Saturday, 31 October 2015

The Birth of the Frankenstein Myth: Happy Halloween from the Secret Victorianist

Few works have been so continuously adapted as Mary Shelley’s Frankenstein; or the Modern Prometheus (1818), and few have led to so much confusion about the tale and the actors in it, down to the very names of student Victor Frankenstein and his un-christened monster.

To celebrate this Halloween, I thought I’d write a blog post, looking back at the ‘birth’ of the Frankenstein myth and the moment the scientist gives life to his monster.

Boris Karloff who played the monster in three films between 1931 and 1939
Shelley writes:

It was on a dreary night of November that I beheld the accomplishment of my toils. With an anxiety that almost amounted to agony, I collected the instruments of life around me, that I might infuse a spark of being into the lifeless thing that lay at my feet. It was already one in the morning; the rain pattered dismally against the panes, and my candle was nearly burnt out, when, by the glimmer of the half-extinguished light, I saw the dull yellow eye of the creature open; it breathed hard, and a convulsive motion agitated its limbs.

How can I describe my emotions at this catastrophe, or how delineate the wretch whom with such infinite pains and care I had endeavoured to form? His limbs were in proportion, and I had selected his features as beautiful. Beautiful! Great God! His yellow skin scarcely covered the work of muscles and arteries beneath; his hair was of a lustrous black, and flowing; his teeth of a pearly whiteness; but these luxuriances only formed a more horrid contrast with his watery eyes, that seemed almost of the same colour as the dun-white sockets in which they were set, his shrivelled complexion and straight black lips.

The night-time setting of this moment of animation has been preserved in many versions of the story, but, if you’ve not read the novel before, you may be surprised to find certain details ‘missing’. Frankenstein’s power to grant life to a body crafted from cadavers is left deliberately vague. The scientist will not share this secret with Captain Walton to whom he tells his strange tale, and, in Shelley’s version, there are no lightening bolts or sparks of electricity.

Charles Ogle as the monster in 1910
With the tunnel vision that a first person voice can provide in fiction, Shelley directs us to telling details. We know the monster is alive because he ‘breathed’ but Shelley also hints that his life is not purely physical. The first thing Frankenstein notices is the opening of the creature’s eye, suggesting to us that this monster has an inner life, and its own perspective, from the moment of its birth.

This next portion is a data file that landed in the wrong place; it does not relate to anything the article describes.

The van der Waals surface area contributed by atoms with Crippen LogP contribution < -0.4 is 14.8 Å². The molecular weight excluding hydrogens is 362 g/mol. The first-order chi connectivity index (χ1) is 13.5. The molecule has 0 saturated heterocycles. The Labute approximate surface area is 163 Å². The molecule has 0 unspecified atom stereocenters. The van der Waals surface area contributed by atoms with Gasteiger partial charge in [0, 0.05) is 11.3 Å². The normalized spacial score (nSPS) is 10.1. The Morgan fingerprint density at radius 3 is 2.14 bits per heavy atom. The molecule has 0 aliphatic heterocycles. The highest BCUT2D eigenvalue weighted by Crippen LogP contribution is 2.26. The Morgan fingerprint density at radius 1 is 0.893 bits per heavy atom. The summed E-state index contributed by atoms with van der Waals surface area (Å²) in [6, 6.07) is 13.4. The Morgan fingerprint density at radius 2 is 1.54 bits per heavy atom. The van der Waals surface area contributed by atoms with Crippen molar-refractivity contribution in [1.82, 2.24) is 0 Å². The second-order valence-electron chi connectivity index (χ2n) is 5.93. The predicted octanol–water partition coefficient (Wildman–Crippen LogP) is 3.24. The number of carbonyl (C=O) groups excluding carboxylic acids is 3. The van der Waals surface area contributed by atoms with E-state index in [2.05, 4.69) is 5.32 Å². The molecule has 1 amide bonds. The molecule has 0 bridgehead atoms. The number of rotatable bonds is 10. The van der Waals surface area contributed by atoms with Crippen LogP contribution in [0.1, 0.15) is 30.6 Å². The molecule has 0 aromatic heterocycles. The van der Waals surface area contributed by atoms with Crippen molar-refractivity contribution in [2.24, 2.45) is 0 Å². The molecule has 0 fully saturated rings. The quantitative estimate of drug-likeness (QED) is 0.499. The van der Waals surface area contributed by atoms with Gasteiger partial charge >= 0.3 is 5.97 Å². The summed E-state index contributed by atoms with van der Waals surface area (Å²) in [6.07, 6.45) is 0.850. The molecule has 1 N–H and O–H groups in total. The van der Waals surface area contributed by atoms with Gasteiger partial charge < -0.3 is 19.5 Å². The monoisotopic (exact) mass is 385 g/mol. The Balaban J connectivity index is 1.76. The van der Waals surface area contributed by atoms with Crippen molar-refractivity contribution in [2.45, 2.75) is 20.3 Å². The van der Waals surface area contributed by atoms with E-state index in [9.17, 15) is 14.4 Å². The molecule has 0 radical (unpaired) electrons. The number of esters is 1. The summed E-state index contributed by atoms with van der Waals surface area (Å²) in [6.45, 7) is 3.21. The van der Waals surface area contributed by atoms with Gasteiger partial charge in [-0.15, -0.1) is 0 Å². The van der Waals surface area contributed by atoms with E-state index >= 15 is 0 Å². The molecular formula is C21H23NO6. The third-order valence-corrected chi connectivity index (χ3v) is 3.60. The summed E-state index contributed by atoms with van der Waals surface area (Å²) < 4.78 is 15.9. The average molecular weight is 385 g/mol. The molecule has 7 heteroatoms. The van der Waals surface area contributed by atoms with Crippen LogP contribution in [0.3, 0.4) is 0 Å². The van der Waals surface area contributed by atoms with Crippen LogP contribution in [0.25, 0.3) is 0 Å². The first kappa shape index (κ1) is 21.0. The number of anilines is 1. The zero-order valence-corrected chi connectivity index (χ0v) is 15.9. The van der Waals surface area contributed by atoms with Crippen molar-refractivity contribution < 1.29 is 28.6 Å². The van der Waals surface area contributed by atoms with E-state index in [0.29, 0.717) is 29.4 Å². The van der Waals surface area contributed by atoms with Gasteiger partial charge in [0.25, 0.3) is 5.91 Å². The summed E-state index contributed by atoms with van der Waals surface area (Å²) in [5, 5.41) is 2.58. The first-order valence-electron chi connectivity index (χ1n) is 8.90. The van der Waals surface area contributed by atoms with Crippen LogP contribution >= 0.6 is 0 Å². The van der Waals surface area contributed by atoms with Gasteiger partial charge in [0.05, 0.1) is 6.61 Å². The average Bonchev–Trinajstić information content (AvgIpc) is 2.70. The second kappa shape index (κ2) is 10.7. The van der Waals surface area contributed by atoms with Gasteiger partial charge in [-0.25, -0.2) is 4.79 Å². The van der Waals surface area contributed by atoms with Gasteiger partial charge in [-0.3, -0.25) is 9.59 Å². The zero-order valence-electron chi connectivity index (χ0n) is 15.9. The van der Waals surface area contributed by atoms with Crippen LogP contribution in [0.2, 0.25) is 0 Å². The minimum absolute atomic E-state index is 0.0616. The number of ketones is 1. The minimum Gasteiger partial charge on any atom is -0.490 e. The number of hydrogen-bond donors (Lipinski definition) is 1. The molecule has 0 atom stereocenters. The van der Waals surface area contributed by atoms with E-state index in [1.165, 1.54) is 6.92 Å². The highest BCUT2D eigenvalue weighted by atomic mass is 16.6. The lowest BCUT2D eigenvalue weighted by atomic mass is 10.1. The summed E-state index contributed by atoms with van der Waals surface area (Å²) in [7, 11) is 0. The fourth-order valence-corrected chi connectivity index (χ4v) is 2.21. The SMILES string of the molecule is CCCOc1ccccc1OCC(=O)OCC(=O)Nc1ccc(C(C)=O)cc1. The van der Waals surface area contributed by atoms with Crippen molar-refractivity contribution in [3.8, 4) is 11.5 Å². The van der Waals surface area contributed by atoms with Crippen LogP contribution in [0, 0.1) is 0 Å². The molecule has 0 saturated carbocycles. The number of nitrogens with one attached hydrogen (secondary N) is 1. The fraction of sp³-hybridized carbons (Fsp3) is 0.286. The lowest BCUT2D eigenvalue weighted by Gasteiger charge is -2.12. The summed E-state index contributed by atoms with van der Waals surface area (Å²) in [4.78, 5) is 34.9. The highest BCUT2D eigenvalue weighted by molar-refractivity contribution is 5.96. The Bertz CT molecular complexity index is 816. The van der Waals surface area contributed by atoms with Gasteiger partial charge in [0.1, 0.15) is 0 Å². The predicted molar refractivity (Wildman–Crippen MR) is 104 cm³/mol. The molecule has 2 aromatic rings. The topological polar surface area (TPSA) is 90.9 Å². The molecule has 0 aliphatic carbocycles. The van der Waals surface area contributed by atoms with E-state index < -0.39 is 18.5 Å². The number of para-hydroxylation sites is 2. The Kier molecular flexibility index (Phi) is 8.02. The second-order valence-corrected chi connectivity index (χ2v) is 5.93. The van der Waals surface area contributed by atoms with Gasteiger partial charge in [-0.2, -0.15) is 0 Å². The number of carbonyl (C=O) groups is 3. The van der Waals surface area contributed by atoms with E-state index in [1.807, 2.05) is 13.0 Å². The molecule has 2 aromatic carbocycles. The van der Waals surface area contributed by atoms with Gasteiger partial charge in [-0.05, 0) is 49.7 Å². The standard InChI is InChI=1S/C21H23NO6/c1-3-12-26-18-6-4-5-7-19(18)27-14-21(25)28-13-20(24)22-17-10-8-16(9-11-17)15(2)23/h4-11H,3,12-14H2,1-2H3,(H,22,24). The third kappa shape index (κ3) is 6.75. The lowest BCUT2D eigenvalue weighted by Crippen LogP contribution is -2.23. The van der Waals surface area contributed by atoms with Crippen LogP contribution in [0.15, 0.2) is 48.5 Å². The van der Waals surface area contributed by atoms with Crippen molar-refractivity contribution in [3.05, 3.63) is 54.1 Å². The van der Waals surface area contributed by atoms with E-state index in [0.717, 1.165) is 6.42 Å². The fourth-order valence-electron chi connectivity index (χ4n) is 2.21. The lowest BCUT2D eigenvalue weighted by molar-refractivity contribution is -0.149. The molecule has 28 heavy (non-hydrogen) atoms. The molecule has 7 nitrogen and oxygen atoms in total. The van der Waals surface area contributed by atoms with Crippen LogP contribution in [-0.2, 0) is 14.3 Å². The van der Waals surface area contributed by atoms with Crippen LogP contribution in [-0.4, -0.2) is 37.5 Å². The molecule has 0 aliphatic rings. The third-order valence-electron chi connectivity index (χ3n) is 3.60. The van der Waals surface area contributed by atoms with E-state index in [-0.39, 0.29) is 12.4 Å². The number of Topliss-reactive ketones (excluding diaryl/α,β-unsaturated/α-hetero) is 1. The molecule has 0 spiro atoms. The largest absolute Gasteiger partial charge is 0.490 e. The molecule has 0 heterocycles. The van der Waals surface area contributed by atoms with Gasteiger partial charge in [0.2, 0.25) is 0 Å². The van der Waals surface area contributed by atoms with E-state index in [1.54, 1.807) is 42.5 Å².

Frankenstein’s monster is also better looking than we might have thought him. ‘Lustrous black’ hair and ‘pearly white’ teeth are not exactly the attributes we have come to associate with this Halloween favourite. While some of the reasons for Frankenstein’s disgust are rooted in the appearance of the monster (not many people, it’s true, can pull off black lips or look good with watery eyes!), much of the horror he feels could indeed be a manifestation of his own guilt at taking on the role of a creator.

His observation, in particular, that the monster’s ‘yellow skin scarcely covered the work of muscles and arteries beneath’ could just be the skewed perspective of the maker who has worked to connect these arteries and muscles. One reason this paragraph is frightening for the reader is because it reminds us that our own bones and sinews don’t lie that far below our skin.

Iconic literary moments can often come to surpass the words they were first written in, but there’s always something to be gained from going back to the beginning and analysing the language that made them so powerful.

Are you doing anything inspired by the nineteenth century this Halloween? Let me know – here, on Facebook, on Google+, or by tweeting @SVictorianist!

Sunday, 25 October 2015

Theatre Review: Thérèse Raquin, Roundabout Theatre Company, Studio 54, New York City

Émile Zola’s 1867 novel of exclusion, passion, adultery and murder has come to life this season in a dark and gripping production on New York’s Broadway.

Gabriel Ebert, Matt Ryan, and Keira Knightley [Photo: Joan Marcus]
Hollywood star Keira Knightley is entirely believable as Thérèse throughout.